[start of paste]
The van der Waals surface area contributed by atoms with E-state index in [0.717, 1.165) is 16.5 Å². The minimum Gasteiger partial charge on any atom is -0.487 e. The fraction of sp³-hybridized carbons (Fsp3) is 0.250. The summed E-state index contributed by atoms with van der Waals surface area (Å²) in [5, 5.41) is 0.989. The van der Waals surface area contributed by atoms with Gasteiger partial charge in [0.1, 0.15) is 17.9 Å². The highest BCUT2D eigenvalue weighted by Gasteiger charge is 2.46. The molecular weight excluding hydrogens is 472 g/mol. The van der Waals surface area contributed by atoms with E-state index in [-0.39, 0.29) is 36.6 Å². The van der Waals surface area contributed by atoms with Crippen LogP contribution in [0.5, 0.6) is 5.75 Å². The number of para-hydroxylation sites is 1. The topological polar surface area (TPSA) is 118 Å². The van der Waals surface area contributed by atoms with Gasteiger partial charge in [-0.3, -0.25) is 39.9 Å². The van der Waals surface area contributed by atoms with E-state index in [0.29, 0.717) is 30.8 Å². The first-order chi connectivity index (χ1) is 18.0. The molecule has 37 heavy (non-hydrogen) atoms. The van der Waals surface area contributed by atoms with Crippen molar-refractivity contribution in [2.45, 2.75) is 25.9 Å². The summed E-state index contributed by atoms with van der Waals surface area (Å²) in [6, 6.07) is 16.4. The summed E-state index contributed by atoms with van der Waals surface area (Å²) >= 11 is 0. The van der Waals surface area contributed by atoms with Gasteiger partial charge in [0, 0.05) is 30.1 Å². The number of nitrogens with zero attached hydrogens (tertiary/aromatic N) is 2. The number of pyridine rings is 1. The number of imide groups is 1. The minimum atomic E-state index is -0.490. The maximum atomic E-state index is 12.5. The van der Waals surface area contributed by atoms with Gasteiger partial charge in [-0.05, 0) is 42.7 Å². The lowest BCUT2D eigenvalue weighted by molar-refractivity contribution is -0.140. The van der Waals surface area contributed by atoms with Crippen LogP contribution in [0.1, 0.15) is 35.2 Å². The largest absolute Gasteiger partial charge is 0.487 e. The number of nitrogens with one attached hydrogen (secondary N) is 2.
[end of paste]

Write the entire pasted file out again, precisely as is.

The van der Waals surface area contributed by atoms with E-state index in [0.717, 1.165) is 16.5 Å². The minimum Gasteiger partial charge on any atom is -0.487 e. The fraction of sp³-hybridized carbons (Fsp3) is 0.250. The summed E-state index contributed by atoms with van der Waals surface area (Å²) in [5, 5.41) is 0.989. The van der Waals surface area contributed by atoms with Gasteiger partial charge in [0.1, 0.15) is 17.9 Å². The highest BCUT2D eigenvalue weighted by Gasteiger charge is 2.46. The molecular weight excluding hydrogens is 472 g/mol. The van der Waals surface area contributed by atoms with E-state index in [-0.39, 0.29) is 36.6 Å². The van der Waals surface area contributed by atoms with Crippen LogP contribution in [0.5, 0.6) is 5.75 Å². The number of para-hydroxylation sites is 1. The topological polar surface area (TPSA) is 118 Å². The van der Waals surface area contributed by atoms with Gasteiger partial charge in [-0.3, -0.25) is 39.9 Å². The van der Waals surface area contributed by atoms with E-state index in [0.29, 0.717) is 30.8 Å². The first-order chi connectivity index (χ1) is 18.0. The molecule has 37 heavy (non-hydrogen) atoms. The van der Waals surface area contributed by atoms with Crippen molar-refractivity contribution in [2.45, 2.75) is 25.9 Å². The summed E-state index contributed by atoms with van der Waals surface area (Å²) in [6, 6.07) is 16.4. The summed E-state index contributed by atoms with van der Waals surface area (Å²) >= 11 is 0. The van der Waals surface area contributed by atoms with Gasteiger partial charge in [0, 0.05) is 30.1 Å². The number of nitrogens with zero attached hydrogens (tertiary/aromatic N) is 2. The number of pyridine rings is 1. The number of imide groups is 1. The minimum atomic E-state index is -0.490. The maximum atomic E-state index is 12.5. The van der Waals surface area contributed by atoms with Gasteiger partial charge in [-0.05, 0) is 42.7 Å². The lowest BCUT2D eigenvalue weighted by molar-refractivity contribution is -0.140. The van der Waals surface area contributed by atoms with Crippen LogP contribution in [0.1, 0.15) is 35.2 Å². The largest absolute Gasteiger partial charge is 0.487 e. The number of nitrogens with one attached hydrogen (secondary N) is 2.